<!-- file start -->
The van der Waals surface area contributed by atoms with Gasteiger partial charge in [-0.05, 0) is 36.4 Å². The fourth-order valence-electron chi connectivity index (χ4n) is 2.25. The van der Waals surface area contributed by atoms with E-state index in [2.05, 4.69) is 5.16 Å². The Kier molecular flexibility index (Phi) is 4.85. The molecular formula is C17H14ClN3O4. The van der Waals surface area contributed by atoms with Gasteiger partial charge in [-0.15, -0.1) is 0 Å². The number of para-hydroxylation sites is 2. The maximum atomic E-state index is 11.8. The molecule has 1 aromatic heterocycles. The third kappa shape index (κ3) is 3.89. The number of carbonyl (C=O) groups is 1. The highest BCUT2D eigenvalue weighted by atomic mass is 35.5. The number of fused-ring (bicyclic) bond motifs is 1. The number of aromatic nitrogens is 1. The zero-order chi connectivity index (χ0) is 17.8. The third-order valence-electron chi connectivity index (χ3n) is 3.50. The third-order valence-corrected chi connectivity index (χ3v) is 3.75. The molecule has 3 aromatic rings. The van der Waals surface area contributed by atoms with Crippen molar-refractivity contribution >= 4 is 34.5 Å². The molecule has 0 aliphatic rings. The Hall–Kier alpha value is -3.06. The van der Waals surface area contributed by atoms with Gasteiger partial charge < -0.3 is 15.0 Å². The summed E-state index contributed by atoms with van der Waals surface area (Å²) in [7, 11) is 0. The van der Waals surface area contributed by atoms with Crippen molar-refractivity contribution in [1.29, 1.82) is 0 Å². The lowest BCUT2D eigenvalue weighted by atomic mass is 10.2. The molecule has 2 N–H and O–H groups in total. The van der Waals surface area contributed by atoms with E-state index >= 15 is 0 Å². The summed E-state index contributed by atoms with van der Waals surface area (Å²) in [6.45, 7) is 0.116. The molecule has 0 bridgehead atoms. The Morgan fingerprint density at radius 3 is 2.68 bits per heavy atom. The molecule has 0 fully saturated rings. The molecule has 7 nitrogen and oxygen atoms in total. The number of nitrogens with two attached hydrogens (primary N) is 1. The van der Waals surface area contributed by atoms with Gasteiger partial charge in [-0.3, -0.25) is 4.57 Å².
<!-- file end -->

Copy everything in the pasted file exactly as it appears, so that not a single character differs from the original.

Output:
The van der Waals surface area contributed by atoms with Gasteiger partial charge in [-0.05, 0) is 36.4 Å². The fourth-order valence-electron chi connectivity index (χ4n) is 2.25. The van der Waals surface area contributed by atoms with E-state index in [2.05, 4.69) is 5.16 Å². The Kier molecular flexibility index (Phi) is 4.85. The molecular formula is C17H14ClN3O4. The van der Waals surface area contributed by atoms with Gasteiger partial charge in [-0.15, -0.1) is 0 Å². The number of para-hydroxylation sites is 2. The maximum atomic E-state index is 11.8. The molecule has 1 aromatic heterocycles. The third kappa shape index (κ3) is 3.89. The number of carbonyl (C=O) groups is 1. The highest BCUT2D eigenvalue weighted by atomic mass is 35.5. The number of fused-ring (bicyclic) bond motifs is 1. The number of aromatic nitrogens is 1. The zero-order chi connectivity index (χ0) is 17.8. The third-order valence-electron chi connectivity index (χ3n) is 3.50. The third-order valence-corrected chi connectivity index (χ3v) is 3.75. The molecule has 3 aromatic rings. The van der Waals surface area contributed by atoms with Crippen molar-refractivity contribution >= 4 is 34.5 Å². The molecule has 0 aliphatic rings. The Hall–Kier alpha value is -3.06. The van der Waals surface area contributed by atoms with Gasteiger partial charge < -0.3 is 15.0 Å². The summed E-state index contributed by atoms with van der Waals surface area (Å²) in [7, 11) is 0. The van der Waals surface area contributed by atoms with Crippen molar-refractivity contribution in [1.29, 1.82) is 0 Å². The lowest BCUT2D eigenvalue weighted by atomic mass is 10.2. The molecule has 2 N–H and O–H groups in total. The van der Waals surface area contributed by atoms with E-state index >= 15 is 0 Å². The summed E-state index contributed by atoms with van der Waals surface area (Å²) in [6.45, 7) is 0.116. The molecule has 0 bridgehead atoms. The Morgan fingerprint density at radius 3 is 2.68 bits per heavy atom. The molecule has 0 fully saturated rings. The molecule has 7 nitrogen and oxygen atoms in total. The number of nitrogens with two attached hydrogens (primary N) is 1. The van der Waals surface area contributed by atoms with Gasteiger partial charge in [-0.3, -0.25) is 4.57 Å².